So that is our first Proposition, or P. Existence is dichotomous. Something exists, or it does not exist. It is either P or not P. (the NOT can be written as ¬ or ~)

So if our P is ‘God Exists’ then our ¬P is ‘God Does Not Exist’. This not P is its own proposition. We will refer to this proposition as ‘Atheism’.

So we have our ISMs, what about our ISTs?

Simply put, a theist is one that believes the proposition of theism to be true. It follows that they disbelieve the proposition of atheism.

We would write this logically as Bp ^ ¬B¬p, although the second half is inferred from the first, and not necessary. I am writing it for clarity.

Therefore an atheist is one that believes the proposition of atheism to be true. It follows then that they disbelieve the proposition of theism.

We would write this logically as B¬p ^ ¬Bp, as before the second half is inferred from the first, and not necessary.

However, I did mention that even though the P could only be P or ¬P, humans are a bit more complex. What about those who suspend judgement in the face of the proposition?

If a theist is one who Bp and an atheist is one who B¬p what do we call someone that doesn’t believe either atheism or theism to be true?

This position of lacking belief in both propositions is known as being agnostic. There are, of course, other definitions to these terms, but being agnostic, in terms of logic, is this state of suspending judgement. It could be any proposition, e.g. ‘The light switch is on’. Someone agnostic to that proposition would not believe it is on or off.

To recap
  • Theist:  (Bp ^ ¬B¬p)  
    Believes the proposition of theism true and atheism false.
  • Atheist:  (B¬p ^ ¬Bp) 
    Believes the proposition of atheism true and theism false.
  • Agnostic: (¬Bp ^ ¬B¬p) 
    Believes neither proposition to be true (or false).

There are some who do define atheism simply by what they lack belief in (¬Bp) and refer to an agnostic as a form of atheist. But an agnostic lacks belief both ways. There is more to the logic than that.

This ‘lack belief’ definition poses problems with the logic as it relies on either a contradiction (which is against the rules of logic) or special pleading (which is a logical fallacy).

If what I have just said has peaked your interested and you want to know how it causes problems with the logic or relies on a fallacy, I cover this in ‘Definitional Problems with Lacking Belief‘.

So what was the normative thing again?

Yes, sorry, it might feel like we have veered off on a massive tangent, but rest assured we are where we ought to be.

Logic –> Rationality –> Normative Definition.

That is to say, following the rules of logic, leads to rationality, which leads to a normative definition.

Of course, we now have another problem. As I mentioned, language is our bitch and people do change the way certain words are used. Atheism and Agnosticism are polysemous terms with a number of definitions. Whilst we do have our normative definitions above, it would also be irrational to completely reject or ignore the colloquial definitions, just as it would be irrational to ignore local customs when visiting another country.

Consider ‘hello’ being considered a rude word there. Unless we intend to offend, saying ‘well, its a greeting in my country’ just won’t suffice. We would find what the local greeting is, and use that.

So, it is irrational to ignore the fact that many contemporary atheists conflate all forms of non-theist to atheist, but equally, there is nothing wrong with explaining the normative, or more logical, definitions to them.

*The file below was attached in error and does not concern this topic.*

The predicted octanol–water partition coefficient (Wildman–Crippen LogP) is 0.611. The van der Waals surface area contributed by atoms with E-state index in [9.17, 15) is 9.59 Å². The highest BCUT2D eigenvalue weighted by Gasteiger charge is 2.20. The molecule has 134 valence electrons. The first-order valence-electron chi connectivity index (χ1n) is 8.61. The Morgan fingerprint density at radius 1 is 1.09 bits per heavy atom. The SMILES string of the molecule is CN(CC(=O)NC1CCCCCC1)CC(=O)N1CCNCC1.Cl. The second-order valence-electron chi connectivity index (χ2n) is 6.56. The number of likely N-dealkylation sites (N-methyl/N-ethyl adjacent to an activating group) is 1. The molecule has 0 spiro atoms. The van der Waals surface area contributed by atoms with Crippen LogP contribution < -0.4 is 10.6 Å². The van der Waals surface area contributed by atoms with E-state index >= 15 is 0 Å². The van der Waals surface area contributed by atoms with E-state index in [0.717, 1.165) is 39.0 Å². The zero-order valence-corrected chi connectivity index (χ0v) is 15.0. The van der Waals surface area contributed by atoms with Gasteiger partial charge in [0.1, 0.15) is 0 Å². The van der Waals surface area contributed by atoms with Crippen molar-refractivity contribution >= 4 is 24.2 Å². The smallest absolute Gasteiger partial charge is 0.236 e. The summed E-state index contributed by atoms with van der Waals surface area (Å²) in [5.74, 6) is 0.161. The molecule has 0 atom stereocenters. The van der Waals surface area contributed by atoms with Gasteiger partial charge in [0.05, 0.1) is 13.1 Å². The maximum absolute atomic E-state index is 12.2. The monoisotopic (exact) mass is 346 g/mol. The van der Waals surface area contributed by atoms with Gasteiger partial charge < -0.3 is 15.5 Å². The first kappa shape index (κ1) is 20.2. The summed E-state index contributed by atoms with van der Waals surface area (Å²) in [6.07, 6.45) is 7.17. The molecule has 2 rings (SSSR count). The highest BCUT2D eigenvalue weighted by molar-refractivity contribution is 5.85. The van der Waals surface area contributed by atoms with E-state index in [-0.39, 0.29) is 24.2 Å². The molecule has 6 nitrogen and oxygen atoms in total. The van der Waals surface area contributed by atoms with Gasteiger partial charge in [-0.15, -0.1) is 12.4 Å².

When we consider the average contemporary atheist also makes a claim of rationality, we would expect they would adhere to the rules of logic and use the normative definitions.

In my, and many of my colleagues, experience, most of these contemporary atheists reject the normative definitions for their colloquial one, whilst also telling creationists they are using the wrong definition of theory when discussing science. To not hold yourself to the same standard you require of others, essentially saying ‘do as I say, not as I do’, is special pleading.

I’ve even heard some say context and/or normative definitions are irrelevant, yet still correct creationists on the use of theory in the context of science.

Consider other normative words, like science and mathematics. You don’t have to wonder if I am talking about chewing bubble gum and blowing raspberries. However, there are different types of maths and science.

By that I mean, physics, chemistry, biology, are all types of science, and they can be further broken down too… But whilst all biology might be science, all science is not biology, and all reproductive processes might be biology, but all biology is not the reproductive processes.

Context can provide different ‘correct’ definitions too, like the example of how folks use theory in science, yet outside of the field folks generally mean ‘idea’ or ‘hunch’, and it would be ridiculous to assume they mean the same thing as the definition in science.

Due to the normative use of these words I haven’t had to describe what I mean at all. Could you imagine having to explain science each time you use the word? And the words you’d have to explain whilst explaining?

For a bit more on context, language, beliefs and logic check this post by Dave.

Do I have to use Normative Definitions?

You don’t have to use the normative definitions, you don’t have to use the colloquial definitions, you can make up any definition for any word you like. That is how language works, but to communicate effectively (be understood) then one should at least use the colloquial definition, and if we call ourselves rational, we ought to reason using the rules of logic… which, in turn, will lead us to normative definitions.

Why should we use the rules of logic